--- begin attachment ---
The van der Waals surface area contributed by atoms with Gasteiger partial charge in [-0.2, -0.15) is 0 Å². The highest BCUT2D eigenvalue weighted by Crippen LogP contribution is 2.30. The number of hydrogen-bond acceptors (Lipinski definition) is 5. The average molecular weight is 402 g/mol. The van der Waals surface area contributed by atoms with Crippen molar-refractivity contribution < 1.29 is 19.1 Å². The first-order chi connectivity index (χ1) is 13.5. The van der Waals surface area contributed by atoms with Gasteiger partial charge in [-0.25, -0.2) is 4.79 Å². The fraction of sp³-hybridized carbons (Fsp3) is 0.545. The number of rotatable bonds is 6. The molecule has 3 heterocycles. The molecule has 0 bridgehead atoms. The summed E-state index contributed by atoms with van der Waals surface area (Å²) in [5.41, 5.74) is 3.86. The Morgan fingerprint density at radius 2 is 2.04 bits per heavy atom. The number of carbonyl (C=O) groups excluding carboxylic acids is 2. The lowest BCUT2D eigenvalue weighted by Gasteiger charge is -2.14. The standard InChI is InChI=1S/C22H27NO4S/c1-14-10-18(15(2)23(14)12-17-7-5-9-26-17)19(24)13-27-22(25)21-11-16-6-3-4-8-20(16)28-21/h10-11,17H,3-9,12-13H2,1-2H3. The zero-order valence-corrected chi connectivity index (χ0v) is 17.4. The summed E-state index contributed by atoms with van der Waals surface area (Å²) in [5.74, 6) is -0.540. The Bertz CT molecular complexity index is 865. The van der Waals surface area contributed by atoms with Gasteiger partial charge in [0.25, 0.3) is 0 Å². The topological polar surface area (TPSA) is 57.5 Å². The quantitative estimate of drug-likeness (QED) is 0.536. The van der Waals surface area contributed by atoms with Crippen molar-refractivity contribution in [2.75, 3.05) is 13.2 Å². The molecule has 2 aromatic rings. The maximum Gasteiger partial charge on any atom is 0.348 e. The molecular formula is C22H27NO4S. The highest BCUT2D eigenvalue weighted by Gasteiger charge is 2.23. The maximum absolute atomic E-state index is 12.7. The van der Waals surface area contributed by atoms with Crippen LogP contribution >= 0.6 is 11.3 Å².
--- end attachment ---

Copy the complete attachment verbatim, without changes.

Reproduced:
The van der Waals surface area contributed by atoms with Gasteiger partial charge in [-0.2, -0.15) is 0 Å². The highest BCUT2D eigenvalue weighted by Crippen LogP contribution is 2.30. The number of hydrogen-bond acceptors (Lipinski definition) is 5. The average molecular weight is 402 g/mol. The van der Waals surface area contributed by atoms with Crippen molar-refractivity contribution < 1.29 is 19.1 Å². The first-order chi connectivity index (χ1) is 13.5. The van der Waals surface area contributed by atoms with Gasteiger partial charge in [-0.25, -0.2) is 4.79 Å². The fraction of sp³-hybridized carbons (Fsp3) is 0.545. The number of rotatable bonds is 6. The molecule has 3 heterocycles. The molecule has 0 bridgehead atoms. The summed E-state index contributed by atoms with van der Waals surface area (Å²) in [5.41, 5.74) is 3.86. The Morgan fingerprint density at radius 2 is 2.04 bits per heavy atom. The number of carbonyl (C=O) groups excluding carboxylic acids is 2. The lowest BCUT2D eigenvalue weighted by Gasteiger charge is -2.14. The standard InChI is InChI=1S/C22H27NO4S/c1-14-10-18(15(2)23(14)12-17-7-5-9-26-17)19(24)13-27-22(25)21-11-16-6-3-4-8-20(16)28-21/h10-11,17H,3-9,12-13H2,1-2H3. The zero-order valence-corrected chi connectivity index (χ0v) is 17.4. The summed E-state index contributed by atoms with van der Waals surface area (Å²) in [5.74, 6) is -0.540. The Bertz CT molecular complexity index is 865. The van der Waals surface area contributed by atoms with Gasteiger partial charge in [0.25, 0.3) is 0 Å². The topological polar surface area (TPSA) is 57.5 Å². The quantitative estimate of drug-likeness (QED) is 0.536. The van der Waals surface area contributed by atoms with Crippen molar-refractivity contribution in [2.75, 3.05) is 13.2 Å². The molecule has 2 aromatic rings. The maximum Gasteiger partial charge on any atom is 0.348 e. The molecular formula is C22H27NO4S. The highest BCUT2D eigenvalue weighted by Gasteiger charge is 2.23. The maximum absolute atomic E-state index is 12.7. The van der Waals surface area contributed by atoms with Crippen LogP contribution >= 0.6 is 11.3 Å².